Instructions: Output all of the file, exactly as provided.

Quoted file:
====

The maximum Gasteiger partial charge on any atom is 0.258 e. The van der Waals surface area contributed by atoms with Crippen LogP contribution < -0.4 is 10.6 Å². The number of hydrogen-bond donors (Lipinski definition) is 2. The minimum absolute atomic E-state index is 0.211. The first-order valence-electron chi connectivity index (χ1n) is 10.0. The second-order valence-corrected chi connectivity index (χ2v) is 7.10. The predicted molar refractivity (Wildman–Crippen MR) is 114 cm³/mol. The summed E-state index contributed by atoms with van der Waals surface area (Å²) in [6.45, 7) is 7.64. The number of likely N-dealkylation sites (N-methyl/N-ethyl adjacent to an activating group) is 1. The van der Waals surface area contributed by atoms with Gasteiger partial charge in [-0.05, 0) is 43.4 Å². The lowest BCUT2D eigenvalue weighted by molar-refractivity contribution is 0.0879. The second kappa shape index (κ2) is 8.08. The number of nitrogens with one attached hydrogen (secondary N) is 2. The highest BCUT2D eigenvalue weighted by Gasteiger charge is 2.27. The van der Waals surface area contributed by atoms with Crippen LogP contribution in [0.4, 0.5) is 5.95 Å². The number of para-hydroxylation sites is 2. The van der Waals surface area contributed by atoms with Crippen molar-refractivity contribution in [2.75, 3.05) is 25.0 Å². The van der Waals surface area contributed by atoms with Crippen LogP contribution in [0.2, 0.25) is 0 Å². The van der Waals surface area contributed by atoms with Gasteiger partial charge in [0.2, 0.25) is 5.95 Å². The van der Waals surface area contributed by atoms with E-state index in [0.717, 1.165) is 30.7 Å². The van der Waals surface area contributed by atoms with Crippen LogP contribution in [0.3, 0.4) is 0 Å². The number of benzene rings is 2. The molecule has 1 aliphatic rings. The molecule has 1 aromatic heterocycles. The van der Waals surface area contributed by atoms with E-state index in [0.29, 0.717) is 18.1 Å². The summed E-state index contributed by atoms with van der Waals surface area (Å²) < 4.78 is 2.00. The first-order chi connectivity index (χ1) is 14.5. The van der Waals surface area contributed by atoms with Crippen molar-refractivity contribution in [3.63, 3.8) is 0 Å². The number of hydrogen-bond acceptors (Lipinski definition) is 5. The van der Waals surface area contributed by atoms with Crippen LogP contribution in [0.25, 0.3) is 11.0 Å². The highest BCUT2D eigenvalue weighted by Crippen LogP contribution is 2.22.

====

The maximum Gasteiger partial charge on any atom is 0.258 e. The van der Waals surface area contributed by atoms with Crippen LogP contribution < -0.4 is 10.6 Å². The number of hydrogen-bond donors (Lipinski definition) is 2. The minimum absolute atomic E-state index is 0.211. The first-order valence-electron chi connectivity index (χ1n) is 10.0. The second-order valence-corrected chi connectivity index (χ2v) is 7.10. The predicted molar refractivity (Wildman–Crippen MR) is 114 cm³/mol. The summed E-state index contributed by atoms with van der Waals surface area (Å²) in [6.45, 7) is 7.64. The number of likely N-dealkylation sites (N-methyl/N-ethyl adjacent to an activating group) is 1. The van der Waals surface area contributed by atoms with Gasteiger partial charge in [-0.05, 0) is 43.4 Å². The lowest BCUT2D eigenvalue weighted by molar-refractivity contribution is 0.0879. The second kappa shape index (κ2) is 8.08. The number of nitrogens with one attached hydrogen (secondary N) is 2. The highest BCUT2D eigenvalue weighted by Gasteiger charge is 2.27. The van der Waals surface area contributed by atoms with Crippen LogP contribution in [0.4, 0.5) is 5.95 Å². The number of para-hydroxylation sites is 2. The van der Waals surface area contributed by atoms with Crippen molar-refractivity contribution in [2.75, 3.05) is 25.0 Å². The van der Waals surface area contributed by atoms with Crippen LogP contribution in [0.2, 0.25) is 0 Å². The van der Waals surface area contributed by atoms with Gasteiger partial charge in [0.2, 0.25) is 5.95 Å². The van der Waals surface area contributed by atoms with E-state index in [0.717, 1.165) is 30.7 Å². The van der Waals surface area contributed by atoms with Crippen LogP contribution in [0.3, 0.4) is 0 Å². The number of benzene rings is 2. The molecule has 1 aliphatic rings. The molecule has 1 aromatic heterocycles. The van der Waals surface area contributed by atoms with E-state index in [0.29, 0.717) is 18.1 Å². The summed E-state index contributed by atoms with van der Waals surface area (Å²) < 4.78 is 2.00. The first-order chi connectivity index (χ1) is 14.5. The van der Waals surface area contributed by atoms with Crippen molar-refractivity contribution in [3.63, 3.8) is 0 Å². The number of hydrogen-bond acceptors (Lipinski definition) is 5. The van der Waals surface area contributed by atoms with Crippen LogP contribution in [0.25, 0.3) is 11.0 Å². The highest BCUT2D eigenvalue weighted by Crippen LogP contribution is 2.22.